In August, Pearl Jam guitarist Stone Gossard was on the cover of Real Change.
I like to listen to my customers and ask them for their thoughts and insights — and this cover and story really seemed to wake up a lot of them.
One woman in her mid-50s told me on the night of the first show that she wished the band had held a lottery for tickets to allow 30 or so homeless people into the show.
In fact, she thought maybe the band could hold one for the next show. I listened to her; she had that positive energy that seems to move mountains.
Then, after much thought, I told her that I thought that, instead of concert tickets, that folks outside in Seattle would rather have something critical, like underwear. I told her that they’re in survival mode.
Her hand clenched and went right to her heart.
“Oh,” she gasped. “I didn’t know!”
I responded that that’s why I like Real Change. The stories aren’t too right — they’re just trying to get the word out to end poverty and homelessness and to make readers more aware of the circumstances a homeless person might encounter.
We exchanged goodbyes and I went on selling the paper. Later, I told another woman, this time in her 60s, about the conversation I’d had before and the “underwear remedy.” She asked what she could do.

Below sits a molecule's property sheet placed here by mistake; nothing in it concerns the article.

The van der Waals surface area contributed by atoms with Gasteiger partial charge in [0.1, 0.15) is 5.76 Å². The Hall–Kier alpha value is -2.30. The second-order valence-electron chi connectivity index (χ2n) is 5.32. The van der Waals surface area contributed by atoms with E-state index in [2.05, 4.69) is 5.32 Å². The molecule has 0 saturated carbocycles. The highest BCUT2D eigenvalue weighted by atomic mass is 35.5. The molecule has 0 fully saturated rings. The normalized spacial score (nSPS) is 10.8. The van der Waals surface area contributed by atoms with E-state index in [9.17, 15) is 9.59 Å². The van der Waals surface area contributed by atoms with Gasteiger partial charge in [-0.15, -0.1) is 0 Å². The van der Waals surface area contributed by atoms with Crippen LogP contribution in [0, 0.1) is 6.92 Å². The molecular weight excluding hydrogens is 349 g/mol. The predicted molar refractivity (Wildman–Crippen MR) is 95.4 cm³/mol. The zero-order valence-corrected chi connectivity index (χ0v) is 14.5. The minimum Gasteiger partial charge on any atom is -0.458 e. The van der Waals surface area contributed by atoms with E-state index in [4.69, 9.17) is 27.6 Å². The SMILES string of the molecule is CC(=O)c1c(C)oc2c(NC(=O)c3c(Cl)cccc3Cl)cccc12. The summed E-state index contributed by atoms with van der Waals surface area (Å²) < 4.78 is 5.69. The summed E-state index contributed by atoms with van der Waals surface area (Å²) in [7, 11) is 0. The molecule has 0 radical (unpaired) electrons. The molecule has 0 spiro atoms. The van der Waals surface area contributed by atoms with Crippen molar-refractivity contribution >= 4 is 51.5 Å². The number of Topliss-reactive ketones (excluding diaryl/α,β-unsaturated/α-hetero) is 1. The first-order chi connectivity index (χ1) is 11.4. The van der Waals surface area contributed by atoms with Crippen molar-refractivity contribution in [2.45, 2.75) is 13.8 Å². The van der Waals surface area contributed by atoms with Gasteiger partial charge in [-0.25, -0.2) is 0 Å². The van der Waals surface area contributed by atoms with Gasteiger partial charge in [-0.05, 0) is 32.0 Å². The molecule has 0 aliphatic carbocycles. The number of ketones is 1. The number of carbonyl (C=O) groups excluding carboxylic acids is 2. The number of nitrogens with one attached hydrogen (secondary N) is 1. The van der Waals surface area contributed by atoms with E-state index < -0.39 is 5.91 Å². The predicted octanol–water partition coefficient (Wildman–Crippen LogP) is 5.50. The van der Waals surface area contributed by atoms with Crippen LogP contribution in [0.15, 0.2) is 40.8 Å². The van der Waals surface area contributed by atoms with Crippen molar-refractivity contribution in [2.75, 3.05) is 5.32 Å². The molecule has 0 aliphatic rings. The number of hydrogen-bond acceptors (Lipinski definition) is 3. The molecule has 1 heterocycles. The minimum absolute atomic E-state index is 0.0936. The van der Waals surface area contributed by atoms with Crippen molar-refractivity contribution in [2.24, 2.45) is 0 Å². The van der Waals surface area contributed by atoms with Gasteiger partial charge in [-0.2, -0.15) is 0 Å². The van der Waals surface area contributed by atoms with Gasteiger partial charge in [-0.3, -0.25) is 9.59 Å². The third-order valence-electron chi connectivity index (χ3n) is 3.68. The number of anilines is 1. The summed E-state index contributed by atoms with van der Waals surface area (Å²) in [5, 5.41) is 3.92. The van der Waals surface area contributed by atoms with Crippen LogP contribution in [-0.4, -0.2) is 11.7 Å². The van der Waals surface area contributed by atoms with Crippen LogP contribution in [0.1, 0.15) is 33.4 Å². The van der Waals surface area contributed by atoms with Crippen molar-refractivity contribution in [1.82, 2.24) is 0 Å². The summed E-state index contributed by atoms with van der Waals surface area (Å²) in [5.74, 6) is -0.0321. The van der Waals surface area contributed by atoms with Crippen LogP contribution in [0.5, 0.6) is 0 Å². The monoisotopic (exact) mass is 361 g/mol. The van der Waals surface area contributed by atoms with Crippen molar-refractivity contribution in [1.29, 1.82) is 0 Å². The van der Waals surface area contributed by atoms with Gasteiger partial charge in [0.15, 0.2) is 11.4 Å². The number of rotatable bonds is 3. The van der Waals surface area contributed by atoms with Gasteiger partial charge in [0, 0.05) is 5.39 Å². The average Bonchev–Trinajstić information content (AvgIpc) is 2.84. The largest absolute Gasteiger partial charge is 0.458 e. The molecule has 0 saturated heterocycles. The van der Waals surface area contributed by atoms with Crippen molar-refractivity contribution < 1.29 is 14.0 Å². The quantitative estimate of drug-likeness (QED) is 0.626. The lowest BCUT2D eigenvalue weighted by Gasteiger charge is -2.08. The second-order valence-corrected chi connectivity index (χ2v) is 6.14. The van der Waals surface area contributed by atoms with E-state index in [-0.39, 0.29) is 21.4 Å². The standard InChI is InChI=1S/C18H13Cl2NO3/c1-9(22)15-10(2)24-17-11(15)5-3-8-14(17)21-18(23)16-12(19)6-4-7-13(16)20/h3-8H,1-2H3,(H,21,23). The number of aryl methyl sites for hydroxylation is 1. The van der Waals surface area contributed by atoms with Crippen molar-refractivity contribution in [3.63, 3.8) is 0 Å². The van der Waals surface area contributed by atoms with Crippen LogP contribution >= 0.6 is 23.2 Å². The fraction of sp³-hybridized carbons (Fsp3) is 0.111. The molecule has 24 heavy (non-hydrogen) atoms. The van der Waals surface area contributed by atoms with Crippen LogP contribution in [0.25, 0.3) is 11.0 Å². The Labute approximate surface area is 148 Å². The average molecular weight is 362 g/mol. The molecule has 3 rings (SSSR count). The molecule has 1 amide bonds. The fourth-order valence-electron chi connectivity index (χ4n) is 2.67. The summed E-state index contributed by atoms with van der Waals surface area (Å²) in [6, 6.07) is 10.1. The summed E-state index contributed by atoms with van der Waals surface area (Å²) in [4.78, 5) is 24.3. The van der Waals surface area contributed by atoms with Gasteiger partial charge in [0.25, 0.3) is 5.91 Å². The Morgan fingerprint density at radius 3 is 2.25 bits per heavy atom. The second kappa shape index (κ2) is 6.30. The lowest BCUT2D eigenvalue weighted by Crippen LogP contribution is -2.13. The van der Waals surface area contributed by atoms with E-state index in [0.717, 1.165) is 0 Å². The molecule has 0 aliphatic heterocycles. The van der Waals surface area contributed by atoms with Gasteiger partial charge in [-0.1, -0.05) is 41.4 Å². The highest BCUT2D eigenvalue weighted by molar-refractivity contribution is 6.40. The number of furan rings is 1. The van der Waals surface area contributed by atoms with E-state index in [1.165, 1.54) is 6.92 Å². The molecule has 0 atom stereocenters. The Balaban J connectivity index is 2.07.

“Well, any time you see a glut of Hanes or Fruit of the Loom, send the supply in the direction of the shelters,” I told her.
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The next day, I ran into one of the women who works in the nonprofit across the street from my post.
I told her about the lottery concert tickets, the underwear, survival mode, and the woman with her heartfelt, clenched fist. My friend from the nonprofit had her jaw open. She pointed to the nonprofit.
“We make survival packets!” she explained. “We could put underwear in them!”
After these conversations, I felt a little bit better. Homeless folks are trying to get by. They are searching for a good night’s sleep and, yes, a fresh pair of underwear each morning — but it’s not something you hear much about until you start having these conversations.
Susan McRoy is a Real Change vendor and contributing writer.
Check out the full Oct. 17 - 23 issue.
Real Change is a non-profit organization advocating for economic, social and racial justice. Since 1994 our award-winning weekly newspaper has provided an immediate employment opportunity for people who are homeless and low income. Learn more about Real Change. http://main.realchangenews.org/